☼ "I never kill anyone."
☁ "I use a heuristic to minimize the number of people I kill."
☔ "Seriously, I only kill, like, 10% of the people I meet."
☠ "Oh, what was your name again?"
CAPE CANAVERAL, Fla. — Landing a man on the moon was a towering achievement. Now the president has given NASA an even harder job, one with a certain Hollywood quality: sending astronauts to an asteroid, a giant speeding rock, just 15 years from now.
Space experts say such a voyage could take several months longer than a journey to the moon and entail far greater dangers.
"It is really the hardest thing we can do," NASA Administrator Charles Bolden said. [...]
Landing on an asteroid and giving it a well-timed nudge "would demonstrate once and for all that we're smarter than the dinosaurs and can avoid what they didn't," said White House science adviser John Holdren.
However, the BBC later announced that the CAMiLEON project (a partnership between the University of Leeds and University of Michigan) had developed a system capable of accessing the discs using emulation techniques. CAMiLEON copied the video footage from one of the extant Domesday laserdiscs. Another team, working for the UK National Archives (who hold the original Domesday Book) tracked down the original 1-inch videotape masters of the project. These were digitised and archived to Digital Betacam.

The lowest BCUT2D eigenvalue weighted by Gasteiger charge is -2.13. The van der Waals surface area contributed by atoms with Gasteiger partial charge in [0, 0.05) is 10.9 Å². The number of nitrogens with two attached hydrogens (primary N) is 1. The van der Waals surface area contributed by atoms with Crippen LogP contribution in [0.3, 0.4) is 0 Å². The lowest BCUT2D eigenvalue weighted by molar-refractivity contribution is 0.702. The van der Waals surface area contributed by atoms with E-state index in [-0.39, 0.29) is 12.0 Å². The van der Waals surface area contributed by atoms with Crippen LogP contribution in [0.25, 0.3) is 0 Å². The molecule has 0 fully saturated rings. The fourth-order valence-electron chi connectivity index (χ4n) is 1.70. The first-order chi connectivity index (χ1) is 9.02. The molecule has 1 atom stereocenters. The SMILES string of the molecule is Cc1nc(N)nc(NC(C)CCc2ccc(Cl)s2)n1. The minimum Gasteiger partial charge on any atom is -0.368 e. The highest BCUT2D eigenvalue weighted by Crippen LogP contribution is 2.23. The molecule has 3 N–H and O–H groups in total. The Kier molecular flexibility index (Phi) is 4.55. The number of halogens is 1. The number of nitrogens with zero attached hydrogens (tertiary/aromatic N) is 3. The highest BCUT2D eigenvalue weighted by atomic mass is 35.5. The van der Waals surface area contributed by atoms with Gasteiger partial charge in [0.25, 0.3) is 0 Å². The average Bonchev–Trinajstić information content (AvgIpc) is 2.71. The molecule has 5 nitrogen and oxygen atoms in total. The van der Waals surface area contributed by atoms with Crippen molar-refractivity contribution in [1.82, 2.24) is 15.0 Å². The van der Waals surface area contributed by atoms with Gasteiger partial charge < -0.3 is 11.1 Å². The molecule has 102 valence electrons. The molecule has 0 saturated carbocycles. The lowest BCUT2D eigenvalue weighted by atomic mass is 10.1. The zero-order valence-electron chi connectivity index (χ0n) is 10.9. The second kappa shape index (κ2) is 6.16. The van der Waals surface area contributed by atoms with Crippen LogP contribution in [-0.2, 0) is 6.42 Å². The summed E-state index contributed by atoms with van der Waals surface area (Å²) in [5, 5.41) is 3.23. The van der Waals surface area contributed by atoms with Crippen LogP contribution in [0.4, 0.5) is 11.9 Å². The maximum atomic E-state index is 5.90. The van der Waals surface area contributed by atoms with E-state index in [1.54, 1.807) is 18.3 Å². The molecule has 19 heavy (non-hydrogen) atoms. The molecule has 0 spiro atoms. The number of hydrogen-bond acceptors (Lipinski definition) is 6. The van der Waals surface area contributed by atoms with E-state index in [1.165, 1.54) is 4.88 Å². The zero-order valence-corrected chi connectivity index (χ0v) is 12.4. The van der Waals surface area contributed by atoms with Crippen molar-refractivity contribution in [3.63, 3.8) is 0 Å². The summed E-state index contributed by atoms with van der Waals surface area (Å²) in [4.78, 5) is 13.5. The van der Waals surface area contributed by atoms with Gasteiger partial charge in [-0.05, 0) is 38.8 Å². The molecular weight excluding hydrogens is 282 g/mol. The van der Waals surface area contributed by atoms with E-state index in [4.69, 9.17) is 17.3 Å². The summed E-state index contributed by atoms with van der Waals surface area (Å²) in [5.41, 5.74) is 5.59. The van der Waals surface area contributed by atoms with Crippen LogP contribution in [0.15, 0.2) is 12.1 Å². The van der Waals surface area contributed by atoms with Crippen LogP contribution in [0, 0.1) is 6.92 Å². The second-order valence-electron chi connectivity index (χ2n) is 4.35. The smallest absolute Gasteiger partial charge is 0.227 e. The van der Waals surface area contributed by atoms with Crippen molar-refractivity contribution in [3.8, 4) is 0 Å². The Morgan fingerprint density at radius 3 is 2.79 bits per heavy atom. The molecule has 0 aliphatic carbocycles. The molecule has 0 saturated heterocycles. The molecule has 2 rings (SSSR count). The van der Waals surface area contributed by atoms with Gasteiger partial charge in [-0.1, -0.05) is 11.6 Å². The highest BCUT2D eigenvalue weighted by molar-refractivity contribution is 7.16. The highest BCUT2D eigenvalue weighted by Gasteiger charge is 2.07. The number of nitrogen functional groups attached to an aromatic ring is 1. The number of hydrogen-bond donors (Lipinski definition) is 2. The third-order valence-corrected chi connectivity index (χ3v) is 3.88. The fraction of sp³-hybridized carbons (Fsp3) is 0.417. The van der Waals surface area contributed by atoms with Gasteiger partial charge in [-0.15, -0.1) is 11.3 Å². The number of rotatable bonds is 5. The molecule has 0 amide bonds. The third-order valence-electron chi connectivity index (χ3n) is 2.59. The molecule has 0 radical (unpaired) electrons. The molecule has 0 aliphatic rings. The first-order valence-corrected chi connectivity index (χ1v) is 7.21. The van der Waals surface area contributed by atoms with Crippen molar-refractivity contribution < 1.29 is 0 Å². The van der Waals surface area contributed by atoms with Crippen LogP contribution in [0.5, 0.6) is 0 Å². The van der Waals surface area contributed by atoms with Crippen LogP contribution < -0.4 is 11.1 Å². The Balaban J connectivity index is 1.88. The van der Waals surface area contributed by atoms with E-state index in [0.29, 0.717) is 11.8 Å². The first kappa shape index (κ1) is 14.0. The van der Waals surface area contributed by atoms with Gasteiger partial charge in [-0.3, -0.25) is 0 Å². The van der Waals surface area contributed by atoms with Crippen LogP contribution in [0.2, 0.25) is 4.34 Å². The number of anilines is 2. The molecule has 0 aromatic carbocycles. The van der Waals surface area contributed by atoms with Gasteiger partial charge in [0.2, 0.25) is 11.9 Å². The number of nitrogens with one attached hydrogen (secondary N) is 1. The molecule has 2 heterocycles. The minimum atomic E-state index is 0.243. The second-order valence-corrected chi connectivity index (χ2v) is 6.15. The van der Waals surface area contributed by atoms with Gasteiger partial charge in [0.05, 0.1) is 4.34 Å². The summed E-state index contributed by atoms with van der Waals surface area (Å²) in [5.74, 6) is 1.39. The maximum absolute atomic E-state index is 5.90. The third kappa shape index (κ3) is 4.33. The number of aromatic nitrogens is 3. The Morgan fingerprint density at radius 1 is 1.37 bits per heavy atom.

A version of one of the discs was created that runs on a Windows PC. This version was reverse-engineered from an original Domesday Community disc and incorporates images from the videotape masters. It was initially available only via a terminal at the National Archives headquarters in Kew, Surrey but was published on the web in July 2004. This version was taken off-line early in 2008 when its programmer, Adrian Pearce, suddenly died.
In addition to preserving the project, untangling the copyright issues also presents a significant challenge. In addition to copyright surrounding the many contributions made by the estimated 1 million people who took part in the project, there are also copyright issues that relate to the technologies employed. It is likely that the Domesday Project will not be completely free of copyright restrictions until at least 2090.
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